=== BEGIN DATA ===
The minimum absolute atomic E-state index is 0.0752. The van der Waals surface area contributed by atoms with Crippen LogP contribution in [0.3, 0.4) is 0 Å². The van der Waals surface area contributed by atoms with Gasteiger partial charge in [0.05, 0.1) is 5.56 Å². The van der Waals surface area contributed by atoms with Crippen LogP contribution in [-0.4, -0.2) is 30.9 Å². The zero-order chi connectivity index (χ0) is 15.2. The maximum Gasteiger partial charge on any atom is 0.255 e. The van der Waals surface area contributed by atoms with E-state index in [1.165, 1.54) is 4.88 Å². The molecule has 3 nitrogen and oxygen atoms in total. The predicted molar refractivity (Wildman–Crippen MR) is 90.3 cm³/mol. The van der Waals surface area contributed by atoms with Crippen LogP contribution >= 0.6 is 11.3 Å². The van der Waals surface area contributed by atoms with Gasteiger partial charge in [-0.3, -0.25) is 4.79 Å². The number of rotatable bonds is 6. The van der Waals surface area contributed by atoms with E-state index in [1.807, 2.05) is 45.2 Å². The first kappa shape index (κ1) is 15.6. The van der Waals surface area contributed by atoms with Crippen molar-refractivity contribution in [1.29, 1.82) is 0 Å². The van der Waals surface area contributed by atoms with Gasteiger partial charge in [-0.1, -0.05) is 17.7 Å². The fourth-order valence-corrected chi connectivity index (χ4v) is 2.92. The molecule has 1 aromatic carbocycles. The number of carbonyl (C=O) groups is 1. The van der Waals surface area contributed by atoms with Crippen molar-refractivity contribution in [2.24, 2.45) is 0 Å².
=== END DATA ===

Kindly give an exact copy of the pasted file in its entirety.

The minimum absolute atomic E-state index is 0.0752. The van der Waals surface area contributed by atoms with Crippen LogP contribution in [0.3, 0.4) is 0 Å². The van der Waals surface area contributed by atoms with Gasteiger partial charge in [0.05, 0.1) is 5.56 Å². The van der Waals surface area contributed by atoms with Crippen LogP contribution in [-0.4, -0.2) is 30.9 Å². The zero-order chi connectivity index (χ0) is 15.2. The maximum Gasteiger partial charge on any atom is 0.255 e. The van der Waals surface area contributed by atoms with E-state index in [1.165, 1.54) is 4.88 Å². The molecule has 3 nitrogen and oxygen atoms in total. The predicted molar refractivity (Wildman–Crippen MR) is 90.3 cm³/mol. The van der Waals surface area contributed by atoms with Crippen LogP contribution >= 0.6 is 11.3 Å². The van der Waals surface area contributed by atoms with Gasteiger partial charge in [-0.3, -0.25) is 4.79 Å². The number of rotatable bonds is 6. The van der Waals surface area contributed by atoms with E-state index in [1.807, 2.05) is 45.2 Å². The first kappa shape index (κ1) is 15.6. The van der Waals surface area contributed by atoms with Crippen molar-refractivity contribution in [1.29, 1.82) is 0 Å². The van der Waals surface area contributed by atoms with Gasteiger partial charge in [-0.1, -0.05) is 17.7 Å². The fourth-order valence-corrected chi connectivity index (χ4v) is 2.92. The molecule has 1 aromatic carbocycles. The number of carbonyl (C=O) groups is 1. The van der Waals surface area contributed by atoms with Crippen molar-refractivity contribution in [2.24, 2.45) is 0 Å².